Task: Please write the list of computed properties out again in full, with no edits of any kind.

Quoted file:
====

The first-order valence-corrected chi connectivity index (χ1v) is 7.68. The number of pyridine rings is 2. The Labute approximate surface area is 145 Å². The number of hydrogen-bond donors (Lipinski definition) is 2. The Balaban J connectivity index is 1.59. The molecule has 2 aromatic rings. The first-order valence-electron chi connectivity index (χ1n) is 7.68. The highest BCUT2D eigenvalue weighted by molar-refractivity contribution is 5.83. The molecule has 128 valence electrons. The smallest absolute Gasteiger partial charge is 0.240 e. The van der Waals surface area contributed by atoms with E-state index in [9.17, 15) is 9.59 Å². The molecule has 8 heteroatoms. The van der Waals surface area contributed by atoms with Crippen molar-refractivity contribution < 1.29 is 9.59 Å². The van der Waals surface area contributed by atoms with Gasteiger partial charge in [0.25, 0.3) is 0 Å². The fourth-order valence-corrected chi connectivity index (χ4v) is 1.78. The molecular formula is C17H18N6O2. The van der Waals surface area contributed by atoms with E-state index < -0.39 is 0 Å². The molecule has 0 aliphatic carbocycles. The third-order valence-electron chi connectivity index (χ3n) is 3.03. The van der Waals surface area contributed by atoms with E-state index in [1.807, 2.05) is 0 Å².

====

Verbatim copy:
The first-order valence-corrected chi connectivity index (χ1v) is 7.68. The number of pyridine rings is 2. The Labute approximate surface area is 145 Å². The number of hydrogen-bond donors (Lipinski definition) is 2. The Balaban J connectivity index is 1.59. The molecule has 2 aromatic rings. The first-order valence-electron chi connectivity index (χ1n) is 7.68. The highest BCUT2D eigenvalue weighted by molar-refractivity contribution is 5.83. The molecule has 128 valence electrons. The smallest absolute Gasteiger partial charge is 0.240 e. The van der Waals surface area contributed by atoms with E-state index in [9.17, 15) is 9.59 Å². The molecule has 8 heteroatoms. The van der Waals surface area contributed by atoms with Crippen molar-refractivity contribution < 1.29 is 9.59 Å². The van der Waals surface area contributed by atoms with Gasteiger partial charge in [0.25, 0.3) is 0 Å². The fourth-order valence-corrected chi connectivity index (χ4v) is 1.78. The molecular formula is C17H18N6O2. The van der Waals surface area contributed by atoms with E-state index < -0.39 is 0 Å². The molecule has 0 aliphatic carbocycles. The third-order valence-electron chi connectivity index (χ3n) is 3.03. The van der Waals surface area contributed by atoms with E-state index in [1.807, 2.05) is 0 Å².